Travel Journal

Peru, Ollantaytambo

(Friday 22 April 2011) by Mike and Julie's sort of round the world trip
Day 250 4/14/11
We crossed the border about 6:30 PM and got into Puno around 10 where we changed buses to an overnight bus to Cuzco. Most of the travelers were young, loud – look at me -- Englanders although my seat companion was a nice fellow from Austria. We got into Cuzco around six in the morning and I checked on buses to Nazca, which I would be catching in a few days, and to my immediate destination Macho Picchu or Aguas Calientes. Nazca was no problem with frequent bus service but Macho Picchu was another story. Despite my free time in Copacabana, I really hadn’t researched this leg of the trip. At the main bus terminal, there is no service to Aguas Calientes – in fact there is no bus service to Aguas Calientes you can either hike there or take the train as far as I know. You can take a bus to Ollantaytambo and catch the train from there which is the half way point between Cuzco and Aguas Calientes and much cheaper than taking the train all the way from Cuzco. However you can’t get there from here…well, not the main terminal. I got directions to what I thought was another terminal that served Ollantaytambo, and after haggling with taxi drivers for fifteen minutes, I was driven and dropped off at a taxi collective garage. I was tired and irritable and agreed to the seven dollar ride to Ollantaytambo rather than finding a two dollar bus to do the same.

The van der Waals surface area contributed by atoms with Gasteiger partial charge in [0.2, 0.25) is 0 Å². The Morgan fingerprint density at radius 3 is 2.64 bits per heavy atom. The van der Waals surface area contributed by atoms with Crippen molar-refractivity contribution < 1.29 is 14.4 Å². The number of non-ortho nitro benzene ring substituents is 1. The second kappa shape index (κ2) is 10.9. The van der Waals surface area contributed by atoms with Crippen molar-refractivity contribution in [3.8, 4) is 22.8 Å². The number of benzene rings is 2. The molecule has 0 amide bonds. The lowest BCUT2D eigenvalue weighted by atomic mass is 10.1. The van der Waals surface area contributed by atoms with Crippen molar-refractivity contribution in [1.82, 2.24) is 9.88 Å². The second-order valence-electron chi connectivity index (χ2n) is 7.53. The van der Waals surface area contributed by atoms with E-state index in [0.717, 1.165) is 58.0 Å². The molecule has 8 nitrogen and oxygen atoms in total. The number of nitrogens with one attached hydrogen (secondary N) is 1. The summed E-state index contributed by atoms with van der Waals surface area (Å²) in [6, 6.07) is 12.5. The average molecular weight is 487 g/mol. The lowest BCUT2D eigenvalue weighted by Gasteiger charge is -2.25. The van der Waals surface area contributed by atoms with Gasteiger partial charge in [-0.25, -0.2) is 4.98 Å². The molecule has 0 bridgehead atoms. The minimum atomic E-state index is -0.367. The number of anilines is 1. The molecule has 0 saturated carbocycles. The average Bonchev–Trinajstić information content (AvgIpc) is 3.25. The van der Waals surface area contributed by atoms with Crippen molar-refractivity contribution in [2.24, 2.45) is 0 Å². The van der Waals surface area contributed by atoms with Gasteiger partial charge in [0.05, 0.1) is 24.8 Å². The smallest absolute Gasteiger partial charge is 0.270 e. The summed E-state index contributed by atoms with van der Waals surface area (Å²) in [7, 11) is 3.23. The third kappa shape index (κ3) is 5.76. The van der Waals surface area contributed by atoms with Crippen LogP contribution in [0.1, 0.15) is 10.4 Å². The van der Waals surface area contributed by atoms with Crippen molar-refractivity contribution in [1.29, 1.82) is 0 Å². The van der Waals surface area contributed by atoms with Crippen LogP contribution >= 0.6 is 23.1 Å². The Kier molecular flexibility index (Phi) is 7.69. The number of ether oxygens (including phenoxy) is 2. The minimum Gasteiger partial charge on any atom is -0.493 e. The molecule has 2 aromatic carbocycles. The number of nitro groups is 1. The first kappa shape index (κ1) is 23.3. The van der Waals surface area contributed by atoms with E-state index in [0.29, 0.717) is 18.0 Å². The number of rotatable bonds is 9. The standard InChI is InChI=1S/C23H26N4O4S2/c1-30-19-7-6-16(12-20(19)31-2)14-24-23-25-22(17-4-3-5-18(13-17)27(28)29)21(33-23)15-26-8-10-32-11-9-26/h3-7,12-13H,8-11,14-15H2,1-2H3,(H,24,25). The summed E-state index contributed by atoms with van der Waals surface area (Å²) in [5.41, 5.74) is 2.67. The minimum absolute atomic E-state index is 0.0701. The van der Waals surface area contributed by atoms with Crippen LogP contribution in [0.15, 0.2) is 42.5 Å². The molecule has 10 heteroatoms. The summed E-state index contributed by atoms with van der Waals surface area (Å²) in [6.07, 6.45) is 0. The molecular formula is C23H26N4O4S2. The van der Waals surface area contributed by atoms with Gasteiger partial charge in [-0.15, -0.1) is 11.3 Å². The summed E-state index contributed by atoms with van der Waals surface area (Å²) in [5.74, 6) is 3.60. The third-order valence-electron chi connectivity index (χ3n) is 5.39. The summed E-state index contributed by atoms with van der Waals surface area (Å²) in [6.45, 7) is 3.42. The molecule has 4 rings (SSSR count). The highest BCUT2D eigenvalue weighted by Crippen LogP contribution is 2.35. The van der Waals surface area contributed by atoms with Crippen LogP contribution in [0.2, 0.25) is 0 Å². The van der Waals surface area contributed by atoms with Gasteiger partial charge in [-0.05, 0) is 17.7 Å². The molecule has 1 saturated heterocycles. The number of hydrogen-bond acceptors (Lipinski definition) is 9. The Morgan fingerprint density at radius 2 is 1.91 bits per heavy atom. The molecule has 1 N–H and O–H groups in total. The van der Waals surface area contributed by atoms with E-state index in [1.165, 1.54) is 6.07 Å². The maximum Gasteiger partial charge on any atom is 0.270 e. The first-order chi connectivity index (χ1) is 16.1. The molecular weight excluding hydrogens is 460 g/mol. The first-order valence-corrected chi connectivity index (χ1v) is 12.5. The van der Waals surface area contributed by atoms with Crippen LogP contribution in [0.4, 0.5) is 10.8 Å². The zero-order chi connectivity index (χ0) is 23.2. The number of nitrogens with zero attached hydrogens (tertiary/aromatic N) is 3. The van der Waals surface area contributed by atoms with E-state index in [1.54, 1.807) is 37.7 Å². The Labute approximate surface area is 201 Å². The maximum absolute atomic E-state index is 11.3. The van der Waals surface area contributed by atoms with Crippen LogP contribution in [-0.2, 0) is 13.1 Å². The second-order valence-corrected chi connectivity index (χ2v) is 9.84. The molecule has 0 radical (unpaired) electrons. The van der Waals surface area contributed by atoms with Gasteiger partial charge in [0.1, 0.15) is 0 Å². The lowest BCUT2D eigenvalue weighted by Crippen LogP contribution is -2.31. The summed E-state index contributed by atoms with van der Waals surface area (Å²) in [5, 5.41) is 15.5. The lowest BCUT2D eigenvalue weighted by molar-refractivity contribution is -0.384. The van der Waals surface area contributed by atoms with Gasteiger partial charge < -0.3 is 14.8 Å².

An hour later I was there and in the main plaza before 8 AM. I was starving and found a local place open off the square and had some pancakes. I dropped my pack off at a hostel that would watch it for a buck and went to see the Inca complex there. Because of the steep hills, the Incas used a terrace system to get the most out of the land and these formed what would be steps for giants up the hill. Inca sites in the Sacred Valley are expensive and you can either get a ten day pass for 130 Sols or a single pass for 70 (about $50 vs. $26) so I opted for a single pass believing I would not visit any other sites on the pass. Because I was acclimated to the altitude for the last few days, the climb wasn’t as bad as it would be if I just arrived, but it still was slow going. The photo with the credit card is not me trying to access an Inca ATM just seeing if I could slide a credit card into the cracks. The Inca’s did amazing stonework. I guess if you have time, a chisel, and a huge workforce, you can do about anything with stone.
Afterwards I check the train station out and found out all the cheap tickets to Aguas Calientes were taken and had to bump up the service to get there today and back tomorrow. $110 round trip was ridiculous but what can you do (plan ahead and make reservations you moron). I got a ticket for a one o’clock train there and a one o’clock train back the next day.
I wandered about the town for the morning and had a great grilled chicken at a local restaurant again away from the overpriced tourist restaurants around the plaza. I collected my backpack and got on the train to Aguas Calientes .

 


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